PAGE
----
If the gauge given for 4 inches or 10 cm is:

16 stitches & 16 rows equals 4 inches or 10 cm.

 

You make a test square and get:

12 stitches & 12 rows equals 4 inches or 10 cm.

 

Your stitches is actually bigger than the pattern suggests.



Because you will only fit 12 stitches within 10 cm or 4 inches, rather than 16.

The measurement of 1 single stitch would in this case be:

0,83 cm or 0.33 inch.

(I get that by dividing: 10 cm/12 stitches  or 4 inches/12 stitches). 

 

In other words it would only take 12 stitches to get a measurement of 10 cm or 4 inches.

Then if the pattern says you need 100 stitches for a size L, you’d end up with a garment that measured 83 cm or 33 inches.

(I get that by multiplying: 1 the stitch measurement above x 100 stitches).

 

Rather than ending up with a measurement of 62.5 cm or 25 inches.




 

That would drastically affect the size of your garment!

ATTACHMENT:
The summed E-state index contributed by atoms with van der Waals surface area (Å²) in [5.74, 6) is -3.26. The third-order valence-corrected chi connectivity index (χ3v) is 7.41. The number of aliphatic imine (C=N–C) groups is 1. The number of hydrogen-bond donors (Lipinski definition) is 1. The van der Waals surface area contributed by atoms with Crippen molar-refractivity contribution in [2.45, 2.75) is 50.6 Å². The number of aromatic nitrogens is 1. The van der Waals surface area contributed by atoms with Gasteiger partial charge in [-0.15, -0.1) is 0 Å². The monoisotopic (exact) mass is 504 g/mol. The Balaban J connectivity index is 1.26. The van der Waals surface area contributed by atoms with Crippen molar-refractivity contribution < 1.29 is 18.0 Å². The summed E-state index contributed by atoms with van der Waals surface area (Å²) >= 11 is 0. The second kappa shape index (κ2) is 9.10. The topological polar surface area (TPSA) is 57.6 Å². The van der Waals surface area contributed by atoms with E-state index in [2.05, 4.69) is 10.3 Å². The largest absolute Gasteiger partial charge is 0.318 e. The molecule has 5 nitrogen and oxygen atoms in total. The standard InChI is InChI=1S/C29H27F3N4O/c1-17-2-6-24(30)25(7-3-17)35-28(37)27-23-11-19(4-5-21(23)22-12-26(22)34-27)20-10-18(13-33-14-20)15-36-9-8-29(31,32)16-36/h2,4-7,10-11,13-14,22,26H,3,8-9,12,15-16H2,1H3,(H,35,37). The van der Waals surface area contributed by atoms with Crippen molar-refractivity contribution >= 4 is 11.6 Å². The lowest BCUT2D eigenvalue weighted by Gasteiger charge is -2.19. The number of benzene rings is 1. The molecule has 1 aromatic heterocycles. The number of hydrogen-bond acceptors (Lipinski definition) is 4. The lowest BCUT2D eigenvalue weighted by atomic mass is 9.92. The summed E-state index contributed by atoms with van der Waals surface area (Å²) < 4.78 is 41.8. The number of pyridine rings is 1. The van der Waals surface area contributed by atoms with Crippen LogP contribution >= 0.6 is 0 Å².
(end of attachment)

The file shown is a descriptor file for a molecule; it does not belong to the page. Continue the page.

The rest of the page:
So test that gauge before beginning!

 

What to do in this case:

You have 2 real options in this case as I see it.

  1. Use a crochet hook that is smaller. This would make your stitches smaller too. In that way you can get the exact gauge.
  2. If you don’t mind the gauge not matching, make a size or two smaller than you’d normally do, to get the measurements you’re looking for. Please note that this will affect how your garment would look at the end. You might end up with a totally different result than you intend. So give it some thought before you start.

Do you now know why  a gauge swatch is important when crocheting a garment?

 

gauge swatch is important when crocheting a garment

 

2. Your garment might not look the same as the in the crochet pattern pictures

When following a pattern, I imagine you want the same result as the pictures in the pattern. But not testing your gauge might give you a completely different result.

Such as the example above, where each of the stitches where bigger.



This means your garment would look chunkier & more heavy.